Lyft Moves for Rejection of Magistrate’s Report in Car Identifier

On Monday, rideshare company Lyft, the defendant in an ongoing patent case between themselves and RideShare Displays Inc. (RSDI), filed an objection in the District of Delaware to a Report and Recommendation submitted by Magistrate Judge Jennifer L. Hall. The report stems from a lawsuit brought against Lyft for their alleged violation of a patent involving systems and methods for vehicle identification. Lyft received the report in response to their motion to dismiss.

The report rejected Lyft’s arguments the technology at issue was not patent-eligible. The court concluded that “As a matter of law, it could not conclude that the patent’s claims lack an inventive concept, citing, at minimum, the existence of a factual dispute.” Lyft may still raise the same patent eligibility question at the summary judgment phase.”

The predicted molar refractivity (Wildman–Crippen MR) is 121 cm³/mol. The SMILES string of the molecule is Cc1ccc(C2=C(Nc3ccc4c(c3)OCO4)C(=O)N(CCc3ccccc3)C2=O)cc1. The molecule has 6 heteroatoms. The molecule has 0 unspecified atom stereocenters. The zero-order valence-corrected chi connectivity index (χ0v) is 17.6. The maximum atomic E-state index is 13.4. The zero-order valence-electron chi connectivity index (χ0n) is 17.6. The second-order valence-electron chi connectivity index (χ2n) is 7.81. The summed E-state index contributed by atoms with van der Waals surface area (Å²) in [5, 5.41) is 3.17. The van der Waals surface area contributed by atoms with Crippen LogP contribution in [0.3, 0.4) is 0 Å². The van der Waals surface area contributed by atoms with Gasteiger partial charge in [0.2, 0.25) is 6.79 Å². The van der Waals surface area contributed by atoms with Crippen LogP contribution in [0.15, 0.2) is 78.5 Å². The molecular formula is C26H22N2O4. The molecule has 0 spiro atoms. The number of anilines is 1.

The specific technology in question is used to “allow the rider to identify the vehicle by matching the visual indicator on the rider’s phone to that on the display of the vehicle”. The defendant argued that contrary to the report, the 45 claims against it all involve the abstract idea of vehicle identification using visual indicators. Lyft argues that the elements cited “are not legally distinctive and therefore do not rebut Lyft’s representativeness showing.”

Lyft also argued that the practice of identifying a particular vehicle using visual indicators has been done to identify drivers since the inception of the automobile. Examples from the objection include the implementations of signs with names as a way of helping the rider identify the driver at, say, an airport terminal or something similar.

Lastly, the defendant believes that contrary to the report findings, the technology within the patent lacks an inventive step. Lyft implored the court to consider whether the claims are meant to make “an improvement in the functioning of a computer,” or merely “adding conventional computer components to well-known business practices.”

Based on these assertions by the defendant, they request that the court decline to adopt the objected-to portions of the R&R and grant Lyft’s motion to dismiss.  

The plaintiff is represented by Seitz, Van Ogtrop & Green. The defendant is represented by Ashby & Geddes and Baker Botts.